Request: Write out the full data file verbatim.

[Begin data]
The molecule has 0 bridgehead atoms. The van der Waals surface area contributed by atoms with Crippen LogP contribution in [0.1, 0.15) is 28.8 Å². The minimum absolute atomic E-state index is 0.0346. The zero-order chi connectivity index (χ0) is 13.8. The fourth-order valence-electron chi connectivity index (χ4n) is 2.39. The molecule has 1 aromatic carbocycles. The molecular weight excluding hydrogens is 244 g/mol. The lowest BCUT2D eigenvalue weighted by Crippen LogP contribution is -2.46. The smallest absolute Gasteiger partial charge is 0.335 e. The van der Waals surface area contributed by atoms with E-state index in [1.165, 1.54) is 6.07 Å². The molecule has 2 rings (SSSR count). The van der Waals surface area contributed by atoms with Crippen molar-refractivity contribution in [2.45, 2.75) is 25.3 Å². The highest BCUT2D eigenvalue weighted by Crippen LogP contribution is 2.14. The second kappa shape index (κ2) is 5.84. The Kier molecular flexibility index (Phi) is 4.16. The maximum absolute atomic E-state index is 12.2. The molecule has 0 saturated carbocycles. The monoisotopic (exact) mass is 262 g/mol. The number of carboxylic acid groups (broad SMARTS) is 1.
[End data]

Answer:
The molecule has 0 bridgehead atoms. The van der Waals surface area contributed by atoms with Crippen LogP contribution in [0.1, 0.15) is 28.8 Å². The minimum absolute atomic E-state index is 0.0346. The zero-order chi connectivity index (χ0) is 13.8. The fourth-order valence-electron chi connectivity index (χ4n) is 2.39. The molecule has 1 aromatic carbocycles. The molecular weight excluding hydrogens is 244 g/mol. The lowest BCUT2D eigenvalue weighted by Crippen LogP contribution is -2.46. The smallest absolute Gasteiger partial charge is 0.335 e. The van der Waals surface area contributed by atoms with E-state index in [1.165, 1.54) is 6.07 Å². The molecule has 2 rings (SSSR count). The van der Waals surface area contributed by atoms with Crippen molar-refractivity contribution in [2.45, 2.75) is 25.3 Å². The highest BCUT2D eigenvalue weighted by Crippen LogP contribution is 2.14. The second kappa shape index (κ2) is 5.84. The Kier molecular flexibility index (Phi) is 4.16. The maximum absolute atomic E-state index is 12.2. The molecule has 0 saturated carbocycles. The monoisotopic (exact) mass is 262 g/mol. The number of carboxylic acid groups (broad SMARTS) is 1.